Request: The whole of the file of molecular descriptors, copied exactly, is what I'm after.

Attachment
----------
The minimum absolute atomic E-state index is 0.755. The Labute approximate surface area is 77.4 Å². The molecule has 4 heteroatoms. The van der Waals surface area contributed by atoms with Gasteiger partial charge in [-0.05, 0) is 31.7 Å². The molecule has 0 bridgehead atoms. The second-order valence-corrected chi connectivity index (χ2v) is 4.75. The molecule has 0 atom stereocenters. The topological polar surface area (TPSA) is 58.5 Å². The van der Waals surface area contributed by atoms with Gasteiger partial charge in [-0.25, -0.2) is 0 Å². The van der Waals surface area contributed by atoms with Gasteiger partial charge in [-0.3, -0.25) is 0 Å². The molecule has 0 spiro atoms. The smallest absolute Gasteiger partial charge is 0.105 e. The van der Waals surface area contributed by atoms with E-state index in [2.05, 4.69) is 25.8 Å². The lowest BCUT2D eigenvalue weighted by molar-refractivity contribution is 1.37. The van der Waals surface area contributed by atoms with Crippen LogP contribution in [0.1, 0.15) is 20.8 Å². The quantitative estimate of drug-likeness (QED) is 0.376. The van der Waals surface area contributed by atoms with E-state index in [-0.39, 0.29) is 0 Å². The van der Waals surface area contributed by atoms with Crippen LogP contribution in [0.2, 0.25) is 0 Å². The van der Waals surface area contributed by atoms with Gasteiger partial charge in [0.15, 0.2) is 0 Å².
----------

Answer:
The minimum absolute atomic E-state index is 0.755. The Labute approximate surface area is 77.4 Å². The molecule has 4 heteroatoms. The van der Waals surface area contributed by atoms with Gasteiger partial charge in [-0.05, 0) is 31.7 Å². The molecule has 0 bridgehead atoms. The second-order valence-corrected chi connectivity index (χ2v) is 4.75. The molecule has 0 atom stereocenters. The topological polar surface area (TPSA) is 58.5 Å². The van der Waals surface area contributed by atoms with Gasteiger partial charge in [-0.25, -0.2) is 0 Å². The van der Waals surface area contributed by atoms with Gasteiger partial charge in [-0.3, -0.25) is 0 Å². The molecule has 0 spiro atoms. The smallest absolute Gasteiger partial charge is 0.105 e. The van der Waals surface area contributed by atoms with E-state index in [2.05, 4.69) is 25.8 Å². The lowest BCUT2D eigenvalue weighted by molar-refractivity contribution is 1.37. The van der Waals surface area contributed by atoms with Crippen LogP contribution in [0.1, 0.15) is 20.8 Å². The quantitative estimate of drug-likeness (QED) is 0.376. The van der Waals surface area contributed by atoms with E-state index in [-0.39, 0.29) is 0 Å². The van der Waals surface area contributed by atoms with Crippen LogP contribution in [0.2, 0.25) is 0 Å². The van der Waals surface area contributed by atoms with Gasteiger partial charge in [0.15, 0.2) is 0 Å².